The Saxon Language

Some of the Saxon language can still be heard in traditional Somerset dialect. King Alfred was King of the West Saxons 871 to 886 and of the Anglo-Saxons to 899; he translated books including Bede's Ecclesiastical History and wrote his Anglo-Saxon Chronicle in the Early West Saxon language of the late 9th century. This evolved until the time of the Conquest but can still be heard, especially in the use of the verb 'to be' (I be, Thee bist, He be, We be, Thee 'rt, They be) (Garton, 1971)

Early Charters relevant to Montacute

From Saxon times there are records of Charters recording property ownership and rights. Many now only exist as copies, or are referenced in other early works; a list of Charters can be found online in the Electronic Sawyer database.

The following references to Montacute and neighbouring villages are listed in ' The Early Charters of Wessex' (Finberg, 1964):

1. (Not in Sawyer) Finberg 358. ? 676 x 685 King Baldred to Glastonbury Abbey. 16 hides at Logworesbeorh. LOST. Dugdale,  p50; Johannis .... Glastoniensis Chronica sive Historia de Rebus Glastoniensibus, ed T. Hearne. Oxford 1726 Vol I p41. (Baldred was one of the petty kings of Wessex, who held power with or under Centwine, before Caedwalla subdued the latter and acquired supremacy in 685.)

2. (Not in Sawyer) Finberg 390. 760 x 762 Cynewulf, King of the West Saxons, to Guba, abbot of Glastonbury. Huneresburg ((Houndsborough) on the east bank of the R. Parrett. LOST

3. Adami de Domerham Historia de Rebus Gestis Glastoniensibus, ed T. Hearne. Oxford, 1727  pp63, 98. Houndsborough, which at one time gave its name to a hundred, is now represented by Houndston in the Parish of Odcombe. -Collinson, History of Somerset II, p323.

4. S303; Finberg 408. 854 *Aethulwulf, king of the W Saxons, to Glastonbury Abbey, exemption from all secular dues of 5 hides at Bokland toun (Buckland Newton), 6 hides by Pennard, 1 hide at Cotenesfellda, and at Cerawicombe (Crowcombe), in pursuance of his resolve to enfranchise a tenth of the land in his kingdom for ......Dated Wilton, Easter Day (22 April).

The fuller text of this charter printed The Great Cartulary of Glastonbury, Ed. A. Watkin. Somerset Record Society LIX (Vol I) p143 gives Cetenesfeld in place of Cotenesfelda (where Adami de Domerham Historia de Rebus Gestis Glastoniensibus, ed T. Hearne. Oxford, 1727  p69 has Occenefeld) and enumerates other lands as 6 hides at Cerawycomb, 10 at Sowy (Zoy), 3 at Piriton (Puriton), 1/2 hide at Lodegaresbergh (Montacute), 1/2 hide "be del", besides 3 places in Devon. Adami de Domerham Historia de Rebus Gestis Glastoniensibus, ed T. Hearne. Oxford, 1727 p69 adds Duneafd (Downhead). On Aethulwulf's 2 decimations, see Ch VI.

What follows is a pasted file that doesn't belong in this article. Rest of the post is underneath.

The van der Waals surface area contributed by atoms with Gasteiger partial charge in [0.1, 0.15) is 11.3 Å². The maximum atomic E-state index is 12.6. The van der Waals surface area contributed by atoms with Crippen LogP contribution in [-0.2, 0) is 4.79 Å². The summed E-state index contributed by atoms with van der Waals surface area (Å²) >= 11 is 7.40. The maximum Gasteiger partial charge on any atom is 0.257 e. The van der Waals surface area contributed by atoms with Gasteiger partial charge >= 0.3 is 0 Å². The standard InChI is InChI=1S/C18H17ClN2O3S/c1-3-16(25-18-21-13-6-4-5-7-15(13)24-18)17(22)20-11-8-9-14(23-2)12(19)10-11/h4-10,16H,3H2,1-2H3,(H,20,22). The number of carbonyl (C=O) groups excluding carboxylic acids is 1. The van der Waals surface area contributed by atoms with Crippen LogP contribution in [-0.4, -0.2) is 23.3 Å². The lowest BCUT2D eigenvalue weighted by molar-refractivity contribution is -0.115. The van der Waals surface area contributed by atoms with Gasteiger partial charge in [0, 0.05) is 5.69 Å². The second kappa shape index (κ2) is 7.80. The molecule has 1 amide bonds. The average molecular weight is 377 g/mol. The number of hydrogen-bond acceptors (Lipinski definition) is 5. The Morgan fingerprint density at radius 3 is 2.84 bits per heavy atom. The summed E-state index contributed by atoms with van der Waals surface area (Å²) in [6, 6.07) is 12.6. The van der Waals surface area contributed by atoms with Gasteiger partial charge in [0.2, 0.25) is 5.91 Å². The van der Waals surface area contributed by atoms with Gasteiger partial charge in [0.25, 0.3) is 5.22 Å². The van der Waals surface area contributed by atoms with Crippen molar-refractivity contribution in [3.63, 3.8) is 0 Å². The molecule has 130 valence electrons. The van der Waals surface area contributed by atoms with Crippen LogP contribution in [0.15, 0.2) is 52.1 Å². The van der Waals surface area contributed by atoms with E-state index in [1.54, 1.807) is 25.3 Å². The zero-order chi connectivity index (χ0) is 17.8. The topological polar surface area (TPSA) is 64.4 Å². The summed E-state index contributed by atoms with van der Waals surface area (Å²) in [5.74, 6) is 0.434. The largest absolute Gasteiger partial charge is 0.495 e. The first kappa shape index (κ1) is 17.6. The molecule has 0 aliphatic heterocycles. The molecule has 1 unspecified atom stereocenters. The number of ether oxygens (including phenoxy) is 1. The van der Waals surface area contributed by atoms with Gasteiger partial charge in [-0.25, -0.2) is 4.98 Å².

5. S1703; Finberg 414. 871 x 879 Tunbeorht, bishop (of Winchester), to Glastonbury Abbey,. Logderesdone (Montacute). LOST

Johannis .... Glastoniensis Chronica sive Historia de Rebus Glastoniensibus, ed T. Hearne. Oxford 1726 Vol II p371, from the Glastonbury Landbok.

6. S1717; Finberg 430. 924 x 939 King Athelstan to Aelfric. Stoke. LOST. Johannis .... Glastoniensis Chronica sive Historia de Rebus Glastoniensibus, ed T. Hearne. Oxford 1726 Vol II p371, where it is recorded that Aelfric subsequently gave the land to Glastonbury. Adami de Domerham Historia de Rebus Gestis Glastoniensibus, ed T. Hearne. Oxford, 1727 p71 states that the Abbey received a gift of 5 hides at Stoka from a widow named Uffa (?Aelfric's widow). Perhaps Stoke under Ham (Estochet), which was thegnland of the abbey in 1066. Bates, SANHS XLV (2), 1899 pp74-75.

7. S1728 451. 939 x 946 King Edmund to Wilfric. Tintanhulle. LOST

Johannis .... Glastoniensis Chronica sive Historia de Rebus Glastoniensibus, ed T. Hearne. Oxford 1726 Vol II p371 from the Glastonbury Landbok. Adami de Domerham Historia de Rebus Gestis Glastoniensibus, ed T. Hearne. Oxford, 1727 p73 adds that it was 5 hides, left for his soul-scot.

8. S1779 521. 979 x 1016 King Ethelred to the thegn Godric. Stoke. LOST

Johannis .... Glastoniensis Chronica sive Historia de Rebus Glastoniensibus, ed T. Hearne. Oxford 1726 Vol II p373, from the Glastonbury Landbok. In 1066 Stoke-under-Ham and Stoca Dreycote were held as thegnlands of the Abbey.

9.  529. 1032 (Cnut confirms priviliges granted to Glastonbury Abbey by previous kings)

10. 561. query whitcombe? Dugdale, W in Monasticum Anglicum Ed J. Caley and B. Bandinel 6 vols in 8, 1817-30 p337

Note for further research: Ref Finberg p201 and 211 King Aethulwulf's decimations CHECK The Great Cartulary of Glastonbury, Ed. A. Watkin. Somerset Record Society LIX (Vol I) p143 

The first documented reference to Montacute in Saxon times